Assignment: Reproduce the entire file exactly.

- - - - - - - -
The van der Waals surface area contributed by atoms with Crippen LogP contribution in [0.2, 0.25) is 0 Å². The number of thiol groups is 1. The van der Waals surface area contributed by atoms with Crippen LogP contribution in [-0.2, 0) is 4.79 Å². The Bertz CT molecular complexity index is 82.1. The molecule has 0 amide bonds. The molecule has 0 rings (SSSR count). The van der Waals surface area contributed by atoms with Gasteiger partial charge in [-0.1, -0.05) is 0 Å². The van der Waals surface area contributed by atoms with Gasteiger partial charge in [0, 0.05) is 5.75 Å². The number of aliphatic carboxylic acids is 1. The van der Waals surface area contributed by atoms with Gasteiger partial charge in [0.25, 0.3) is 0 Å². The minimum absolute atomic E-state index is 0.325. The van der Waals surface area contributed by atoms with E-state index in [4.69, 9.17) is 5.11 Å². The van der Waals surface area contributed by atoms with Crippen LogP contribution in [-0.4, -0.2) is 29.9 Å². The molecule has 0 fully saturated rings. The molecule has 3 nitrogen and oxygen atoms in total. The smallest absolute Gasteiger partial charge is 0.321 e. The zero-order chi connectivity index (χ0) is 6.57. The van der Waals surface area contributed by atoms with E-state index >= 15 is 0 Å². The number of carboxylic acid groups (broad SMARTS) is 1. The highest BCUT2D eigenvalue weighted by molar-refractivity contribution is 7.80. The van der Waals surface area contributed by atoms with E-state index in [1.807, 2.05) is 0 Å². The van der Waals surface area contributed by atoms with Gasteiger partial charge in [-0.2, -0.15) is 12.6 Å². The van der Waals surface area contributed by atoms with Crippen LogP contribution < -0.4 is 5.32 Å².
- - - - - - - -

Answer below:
The van der Waals surface area contributed by atoms with Crippen LogP contribution in [0.2, 0.25) is 0 Å². The number of thiol groups is 1. The van der Waals surface area contributed by atoms with Crippen LogP contribution in [-0.2, 0) is 4.79 Å². The Bertz CT molecular complexity index is 82.1. The molecule has 0 amide bonds. The molecule has 0 rings (SSSR count). The van der Waals surface area contributed by atoms with Gasteiger partial charge in [-0.1, -0.05) is 0 Å². The van der Waals surface area contributed by atoms with Gasteiger partial charge in [0, 0.05) is 5.75 Å². The number of aliphatic carboxylic acids is 1. The van der Waals surface area contributed by atoms with Gasteiger partial charge in [0.25, 0.3) is 0 Å². The minimum absolute atomic E-state index is 0.325. The van der Waals surface area contributed by atoms with E-state index in [4.69, 9.17) is 5.11 Å². The van der Waals surface area contributed by atoms with Crippen LogP contribution in [-0.4, -0.2) is 29.9 Å². The molecule has 0 fully saturated rings. The molecule has 3 nitrogen and oxygen atoms in total. The smallest absolute Gasteiger partial charge is 0.321 e. The zero-order chi connectivity index (χ0) is 6.57. The van der Waals surface area contributed by atoms with E-state index >= 15 is 0 Å². The number of carboxylic acid groups (broad SMARTS) is 1. The highest BCUT2D eigenvalue weighted by molar-refractivity contribution is 7.80. The van der Waals surface area contributed by atoms with E-state index in [1.807, 2.05) is 0 Å². The van der Waals surface area contributed by atoms with Gasteiger partial charge in [-0.2, -0.15) is 12.6 Å². The van der Waals surface area contributed by atoms with Crippen LogP contribution < -0.4 is 5.32 Å².